Saffron Walden Hockey Club was founded in 1954 and began with one men’s team, one ladies' team, and a mixed team that played on Sundays. Contrary to thinking, the Club was not founded by the Cricket Club to use the grounds at SW Cricket Club but played first on the Common.
The Anglo-American Playing Field was funded by the local American Air bases as a memorial. They put in £1 for every £1 raised by local people, with the proviso that the grounds would be used for sport. The Memorial gates were officially opened in August 1955 by Viscount Montgomery and Major General Rosco Wilson of the 65th Fighter Wing, USAF and the Memorial Ground was offered to the Cricket Club on the basis that they would give up the use of the Common. The timber boarded changing room pavilion was moved from the Common to the new grounds, and renovated in the early 60s with the cost covered by the balance of the memorial fund money. It was re-built in 1984.
The Cricket Club was given the powers to sub-let the ground which is how the Hockey Club originally got its ground and was leased from the 30 September to the 31 March when the Cricket Club did not need it.
The main founder and instigator of SWHC was Ernie Watson, a local solicitor of Adams & Land (senior Partner!) His son Tony then ran the firm, currently known as Adams Harrison. He also played for the Club and the firm still acts as the Club’s solicitor.
The club was born through Ernie calling a meeting in his office and the Saffron Walden Building Company (now Ridgeons) donated material money for goalposts through Ireton Custerson. Ernie asked everyone to bring a white shirt which was then dyed purple to the colour it is today, and socks were amber, to represent the colour of the crocus – the symbol of Saffron Walden.
Ernie Watson was the first Chairman and Ellis Rooke, the Mayor, was the Club’s first President. Other founding members were John Raynham, Frank Brookes of Rookes the Builders, Ted Pratt, Ben Ellis, Peter Balaam, Will Newman (retired Major), Abry (father of Glyn who played Sunday hockey), Bob Furze (whose wife organised the ladies) and Ken Duke. John Raynham and Molly Newman (who later married) were the first secretaries.
Vice Presidents were well known local figures such as Goddard,Godrrey, Goodridge, Haylock (father of David), Ingle Madeley, Vice Admiral Gilbert Stevenson and others.
Ben Ellis started as the First Men’s Captain, followed by Ken Duke, and Joan Furze (Bob’s wife) was the first Ladies Captain. The new club usually managed to get 11 players for both Mens and Ladies teams from a squad of about 12 to 16 although it often had to scratch around to get a team. When they were short, anyone was asked to play with Wilf Newman in goal for the men! Others that first played in the first few years for the Club were Dennis Wright and Terry Perrit . Of the others only Bob Furze and John Raynham with his brother Peter were still playing when in 1967/68. George Fisher (Andy’s father) was a sprightly left wing!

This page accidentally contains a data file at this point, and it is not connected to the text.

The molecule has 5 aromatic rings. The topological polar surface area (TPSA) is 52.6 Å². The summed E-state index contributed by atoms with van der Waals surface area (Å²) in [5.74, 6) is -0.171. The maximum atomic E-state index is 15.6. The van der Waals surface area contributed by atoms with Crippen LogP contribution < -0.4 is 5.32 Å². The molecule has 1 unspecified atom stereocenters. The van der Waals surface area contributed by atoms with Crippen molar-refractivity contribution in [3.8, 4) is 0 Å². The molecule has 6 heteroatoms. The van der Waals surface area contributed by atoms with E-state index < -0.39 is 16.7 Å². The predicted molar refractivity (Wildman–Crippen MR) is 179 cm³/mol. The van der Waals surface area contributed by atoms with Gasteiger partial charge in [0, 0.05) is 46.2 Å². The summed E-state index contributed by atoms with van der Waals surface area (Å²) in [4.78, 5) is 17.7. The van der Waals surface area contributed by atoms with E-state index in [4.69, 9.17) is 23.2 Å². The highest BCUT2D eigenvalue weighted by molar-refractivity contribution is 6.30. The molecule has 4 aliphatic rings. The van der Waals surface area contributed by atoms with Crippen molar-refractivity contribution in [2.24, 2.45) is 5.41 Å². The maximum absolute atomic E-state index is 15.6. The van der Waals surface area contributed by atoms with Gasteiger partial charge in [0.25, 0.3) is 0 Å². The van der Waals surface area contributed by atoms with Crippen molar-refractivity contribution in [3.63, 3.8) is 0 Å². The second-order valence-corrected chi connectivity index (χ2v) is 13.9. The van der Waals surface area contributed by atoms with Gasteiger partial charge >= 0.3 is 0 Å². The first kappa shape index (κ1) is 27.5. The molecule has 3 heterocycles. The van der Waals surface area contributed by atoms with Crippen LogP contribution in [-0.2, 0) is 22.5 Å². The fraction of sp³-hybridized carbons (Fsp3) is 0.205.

On the Ladies side, the leading lights apart from Joan Furze, were Muriel Gaillard (PE mistress), her sister Betty George and Valerie Micklewright. Other early members were Beryl Swain, Molly Newman, Molly Glover, Connie Hatchett, Mary Chambers and Jill Fairhead.
Local clubs were contacted and games were arranged on a home and away basis. Some teams were played 5 to 7 times to fill out the fixtures. The early subscriptions were 1 guinea for seniors and 10 shillings and 6d for juniors. The match fee was £2 and 6 shillings. The Club was first affiliated to Essex County HA and Essex Women’s HA from 1954 to 1973 when the affiliation was changed to Cambridgeshire. In 1956 Essex A played a County game on the ground for the first time, against Huntingdonshire 2 and then played a match a season at the ground up until 1973.
The Club’s fortunes took another turn for the better when John and Margaret Hammond joined in the Easter of 1969. Up until then there were not many youngsters in the Club. The local hockey school was the Friends School but only supplied a couple of players. The make up of the Club was still essentially adults. Both John and Margaret were teachers and John was the main instigator in building the Club by bringing in many youngsters such as Martyn Webb, Paul Mallins, Colin Andrews and others when they were only 15.
Stalwarts in the club at that time on the ladies' side were Rachel Sullivan and Joan Reed, and on the men's side Jim Nightingale, John Hammond, Dennis Wright, with John Raynham and a few others from the early days. By this time there were two men's teams (the 2nd team starting in 1967) and one ladies' team on a Saturday and a strong men's Sunday team which was stronger then the Saturday 1st team. There was also a mixed Sunday side. Eventually many of the Sunday team joined the Saturday 1st XI. eg Tony Cox.
The ladies formed a second team in 1969 and in 1972 John Hammond and Cyril Pearce formed a 3rd XI. A few years later, the same members formed a 4th XI, and later a 5th XI.